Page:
Tony Pierce, a leading British premillennialist teacher and contributor to Prophetic Witness43
The EU has adopted symbols straight out of the Book of Revelation. Outside the Council of Europe building in Brussels there stands a statue of Europa (a woman) being carried off by a bull, a picture of the Greek myth of the Rape of Europa. In other words, it is a woman riding a beast. Revelation 17.1–6 sees a woman riding the beast as the symbol of false religion allied to the antichrist political power, persecuting true believers in Jesus44
The semiotic ideology, the assumptions guiding how such signifiers should be interpreted, connects the physical presence of the sculpture with the symbolism found in the texts of the book of Revelation and specifically chapter 17. What is significant is the association of the woman riding the beast as a symbol of ‘false religion’ who, in turn, is allied to the Antichrist. The reference is generally understood in this economy of signs as the ‘apostate church’ (Rev 17). The woman depicted here is identified as a harlot (v.1). In verse 5 her full title is given: “Mystery Babylon the Great, Mother of Harlots, and of the abominations of the earth”. The clues to what church this might symbolise are found at the end of the chapter. Verse 18 states, “The woman you saw is the great city that rules over the kings of the earth”. Many premillennialists believe this to refer to the city of Rome: the hub of Europe which dominated the known world at the time that Revelation was written. Furthermore, the connection is made that the church associated with Rome is the Roman Catholic Church and its dominant position as a world religion.
In a sermon delivered two weeks prior to the UK referendum, David Moore, a Baptist minister in the UK claimed that the woman in Revelation 17 represents the Roman Catholic Church and her global influence. He stated,
When you think about spiritual entities, religious organisations that have this extent of presence, that has this amount of political sway, that has this degree of prosperity, that practices a religion that presents itself as Christianity but actually in practice is blasphemous and abominable, there is only one religion on earth that fits the bill … I’m speaking to you about Roman Catholicism45
If more evidence were needed that the Roman Catholic Church represented the apostate church, Moore identified a further link in the colours described in Revelation 17:4. The woman is described as “dressed in purple and scarlet…” Moore was quick to point out that
Even the colouring [of the woman] here, the purple and the scarlet. Google the Holy See. Have a look at the images that come up. You’ll see them sitting there and you will find them arrayed in two colours: purple and scarlet.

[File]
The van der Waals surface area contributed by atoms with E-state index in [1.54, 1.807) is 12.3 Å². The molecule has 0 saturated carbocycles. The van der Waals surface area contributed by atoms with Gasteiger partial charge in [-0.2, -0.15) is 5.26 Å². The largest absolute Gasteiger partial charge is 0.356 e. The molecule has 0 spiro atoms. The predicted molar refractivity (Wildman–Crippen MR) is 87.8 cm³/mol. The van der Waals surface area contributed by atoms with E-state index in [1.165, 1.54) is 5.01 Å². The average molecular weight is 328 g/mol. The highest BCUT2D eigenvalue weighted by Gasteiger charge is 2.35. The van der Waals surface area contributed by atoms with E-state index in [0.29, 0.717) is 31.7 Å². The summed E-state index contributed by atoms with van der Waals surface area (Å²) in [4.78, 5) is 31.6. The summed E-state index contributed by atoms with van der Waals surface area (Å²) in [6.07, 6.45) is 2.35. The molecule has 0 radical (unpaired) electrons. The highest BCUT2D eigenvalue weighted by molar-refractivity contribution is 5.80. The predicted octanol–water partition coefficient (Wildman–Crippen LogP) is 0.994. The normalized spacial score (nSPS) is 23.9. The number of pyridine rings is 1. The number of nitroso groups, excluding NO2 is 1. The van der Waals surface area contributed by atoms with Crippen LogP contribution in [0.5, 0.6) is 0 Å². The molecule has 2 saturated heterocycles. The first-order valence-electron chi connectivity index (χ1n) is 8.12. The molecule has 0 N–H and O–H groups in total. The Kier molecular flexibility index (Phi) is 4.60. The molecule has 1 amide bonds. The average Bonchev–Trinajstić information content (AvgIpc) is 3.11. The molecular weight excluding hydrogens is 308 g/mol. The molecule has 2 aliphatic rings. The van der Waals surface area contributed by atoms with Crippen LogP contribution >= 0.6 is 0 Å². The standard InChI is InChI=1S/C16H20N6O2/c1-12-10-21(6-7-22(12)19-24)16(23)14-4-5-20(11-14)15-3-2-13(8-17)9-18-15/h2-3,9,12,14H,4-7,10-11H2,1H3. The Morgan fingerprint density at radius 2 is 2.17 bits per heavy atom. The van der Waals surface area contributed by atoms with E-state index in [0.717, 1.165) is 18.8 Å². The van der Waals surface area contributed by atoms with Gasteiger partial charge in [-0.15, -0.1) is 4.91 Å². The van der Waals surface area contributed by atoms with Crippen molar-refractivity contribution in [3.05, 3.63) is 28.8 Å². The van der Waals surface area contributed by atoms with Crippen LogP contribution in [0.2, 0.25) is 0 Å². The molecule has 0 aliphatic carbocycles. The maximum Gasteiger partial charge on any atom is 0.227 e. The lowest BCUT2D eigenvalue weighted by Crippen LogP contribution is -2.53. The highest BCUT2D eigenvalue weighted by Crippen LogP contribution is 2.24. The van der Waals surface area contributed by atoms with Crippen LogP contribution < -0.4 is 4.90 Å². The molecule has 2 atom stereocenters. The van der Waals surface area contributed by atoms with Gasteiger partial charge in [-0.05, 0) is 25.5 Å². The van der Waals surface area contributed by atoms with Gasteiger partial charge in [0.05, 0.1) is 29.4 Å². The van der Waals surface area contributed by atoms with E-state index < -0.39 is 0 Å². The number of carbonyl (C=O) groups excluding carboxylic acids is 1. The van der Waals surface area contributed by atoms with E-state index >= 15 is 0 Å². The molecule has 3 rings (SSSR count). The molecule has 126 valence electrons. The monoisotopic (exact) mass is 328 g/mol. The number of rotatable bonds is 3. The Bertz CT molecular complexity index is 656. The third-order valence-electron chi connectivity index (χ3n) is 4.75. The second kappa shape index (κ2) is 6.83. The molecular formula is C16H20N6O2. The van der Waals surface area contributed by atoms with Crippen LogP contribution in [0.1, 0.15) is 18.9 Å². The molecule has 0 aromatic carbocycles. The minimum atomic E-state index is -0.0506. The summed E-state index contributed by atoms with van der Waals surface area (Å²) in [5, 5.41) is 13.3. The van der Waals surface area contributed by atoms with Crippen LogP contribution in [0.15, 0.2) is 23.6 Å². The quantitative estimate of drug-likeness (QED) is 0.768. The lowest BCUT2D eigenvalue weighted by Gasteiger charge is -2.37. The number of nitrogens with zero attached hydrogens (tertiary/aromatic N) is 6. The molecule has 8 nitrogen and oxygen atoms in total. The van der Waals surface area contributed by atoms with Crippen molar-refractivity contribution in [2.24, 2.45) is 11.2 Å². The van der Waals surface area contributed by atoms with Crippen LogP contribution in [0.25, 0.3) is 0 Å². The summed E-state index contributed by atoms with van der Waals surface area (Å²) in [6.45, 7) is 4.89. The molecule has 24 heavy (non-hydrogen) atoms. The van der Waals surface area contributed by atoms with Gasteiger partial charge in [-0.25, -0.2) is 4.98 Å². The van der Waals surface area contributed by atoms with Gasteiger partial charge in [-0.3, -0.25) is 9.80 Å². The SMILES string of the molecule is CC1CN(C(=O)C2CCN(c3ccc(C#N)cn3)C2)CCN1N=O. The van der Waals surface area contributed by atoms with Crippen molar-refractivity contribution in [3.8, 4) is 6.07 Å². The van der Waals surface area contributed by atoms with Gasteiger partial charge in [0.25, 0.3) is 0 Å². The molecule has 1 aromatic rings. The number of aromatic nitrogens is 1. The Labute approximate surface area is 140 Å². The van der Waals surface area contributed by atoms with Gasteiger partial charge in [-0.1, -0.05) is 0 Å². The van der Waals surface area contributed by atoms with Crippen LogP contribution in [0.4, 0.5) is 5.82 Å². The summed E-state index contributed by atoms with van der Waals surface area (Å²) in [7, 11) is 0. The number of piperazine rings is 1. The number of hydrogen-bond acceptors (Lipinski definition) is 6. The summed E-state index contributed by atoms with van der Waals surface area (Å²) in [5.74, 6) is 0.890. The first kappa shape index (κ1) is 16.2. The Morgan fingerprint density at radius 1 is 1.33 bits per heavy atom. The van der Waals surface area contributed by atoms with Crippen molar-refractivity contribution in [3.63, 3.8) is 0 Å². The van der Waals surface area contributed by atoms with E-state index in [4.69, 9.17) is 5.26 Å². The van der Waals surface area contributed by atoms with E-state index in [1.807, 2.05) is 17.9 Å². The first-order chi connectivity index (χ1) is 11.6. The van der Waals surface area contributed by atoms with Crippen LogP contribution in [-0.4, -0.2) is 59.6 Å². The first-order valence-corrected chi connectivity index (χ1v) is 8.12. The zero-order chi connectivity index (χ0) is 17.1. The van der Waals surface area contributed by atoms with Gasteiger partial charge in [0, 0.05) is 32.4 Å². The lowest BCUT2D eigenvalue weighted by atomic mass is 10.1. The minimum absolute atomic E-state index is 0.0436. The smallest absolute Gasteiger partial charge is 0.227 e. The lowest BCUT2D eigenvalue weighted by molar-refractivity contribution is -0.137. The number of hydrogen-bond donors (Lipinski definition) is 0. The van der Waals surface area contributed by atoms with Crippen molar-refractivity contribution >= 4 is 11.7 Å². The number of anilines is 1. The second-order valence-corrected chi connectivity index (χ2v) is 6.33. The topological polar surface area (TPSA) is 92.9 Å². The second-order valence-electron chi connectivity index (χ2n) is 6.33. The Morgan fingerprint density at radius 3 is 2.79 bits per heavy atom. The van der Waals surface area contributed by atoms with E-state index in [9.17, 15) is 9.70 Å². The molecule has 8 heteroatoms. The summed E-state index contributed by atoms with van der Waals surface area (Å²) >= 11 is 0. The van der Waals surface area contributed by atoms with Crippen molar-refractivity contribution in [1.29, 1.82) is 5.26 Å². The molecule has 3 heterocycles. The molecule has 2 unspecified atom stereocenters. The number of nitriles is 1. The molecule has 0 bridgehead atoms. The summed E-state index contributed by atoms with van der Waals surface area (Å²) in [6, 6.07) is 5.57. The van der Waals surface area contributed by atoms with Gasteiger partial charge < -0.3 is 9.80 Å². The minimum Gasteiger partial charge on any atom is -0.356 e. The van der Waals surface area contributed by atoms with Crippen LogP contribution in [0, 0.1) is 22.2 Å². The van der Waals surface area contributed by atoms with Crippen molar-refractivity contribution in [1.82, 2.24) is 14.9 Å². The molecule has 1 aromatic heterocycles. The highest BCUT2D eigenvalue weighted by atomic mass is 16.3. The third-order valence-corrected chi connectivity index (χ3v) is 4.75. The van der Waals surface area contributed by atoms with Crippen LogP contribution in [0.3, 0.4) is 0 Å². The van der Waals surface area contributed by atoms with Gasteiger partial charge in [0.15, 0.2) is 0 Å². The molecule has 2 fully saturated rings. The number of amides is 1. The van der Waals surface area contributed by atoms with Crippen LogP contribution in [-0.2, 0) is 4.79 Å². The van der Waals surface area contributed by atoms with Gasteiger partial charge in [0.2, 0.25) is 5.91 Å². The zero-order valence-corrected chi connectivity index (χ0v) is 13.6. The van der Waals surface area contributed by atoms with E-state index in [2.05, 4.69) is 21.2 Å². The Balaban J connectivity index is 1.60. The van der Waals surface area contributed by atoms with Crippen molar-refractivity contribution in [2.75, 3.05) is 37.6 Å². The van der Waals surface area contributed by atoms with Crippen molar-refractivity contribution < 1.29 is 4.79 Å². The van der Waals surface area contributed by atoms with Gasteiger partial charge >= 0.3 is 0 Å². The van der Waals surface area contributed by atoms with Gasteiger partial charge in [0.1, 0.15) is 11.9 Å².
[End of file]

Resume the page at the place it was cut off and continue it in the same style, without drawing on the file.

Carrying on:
Moore finds clear connections between the woman (the harlot) and the Roman Catholic Church. It is a view that is common within the representational economy of premillennialist prophecy. Pastor Ken Davidson of Donaghcloney Elim Church, Northern Ireland, in a passionately delivered pro-Brexit sermon, emphasised the link between the description in Rev 17:4 of the colour of the attire the woman wears, and the vestments of the Roman Catholic Church; even displaying a picture of them46
The symbolism of the woman fits with the premillennialist view of Roman Catholicism, and it is no coincidence that this and the symbolism that adorns high profile architecture and artefacts of the EU resonates so strongly with that found in Bible prophecy. Indeed, as Joseph Webster, in his insightful study of Protestants in a Scottish fishing village, notes that it is ‘Godincidence’ that replaces coincidence47
. However, it is the demonic that has temporary influence over the world with the EU being the cradle of the Antichrist.
Davidson, also, among many other examples of what he deemed to be Roman Catholic collusion with the machinations of the EU named some of the leading euro bureaucrats: Jean Claude Junker, Donald Tusk, Frans Timmermans, Martin Schulz, Mario Draghi and Federica Mogherini as all being Jesuits48
. The point being made with such a lengthy list is that the EU is controlled by a Jesuit (Roman Catholic) cabal. For Davidson, it was part of a conspiratorial attempt to continue to wrestle power away from nation-state members under the guise of the EU. The connections and links that are evident demonstrate what I argue is a demonic lineage that premillennialists trace from the chapters of the book of Revelation through to the contemporary political administration of the EU. The Roman Catholic Church embodies the spirit of the Antichrist and its clandestine influence is a subjugating factor in EU politics49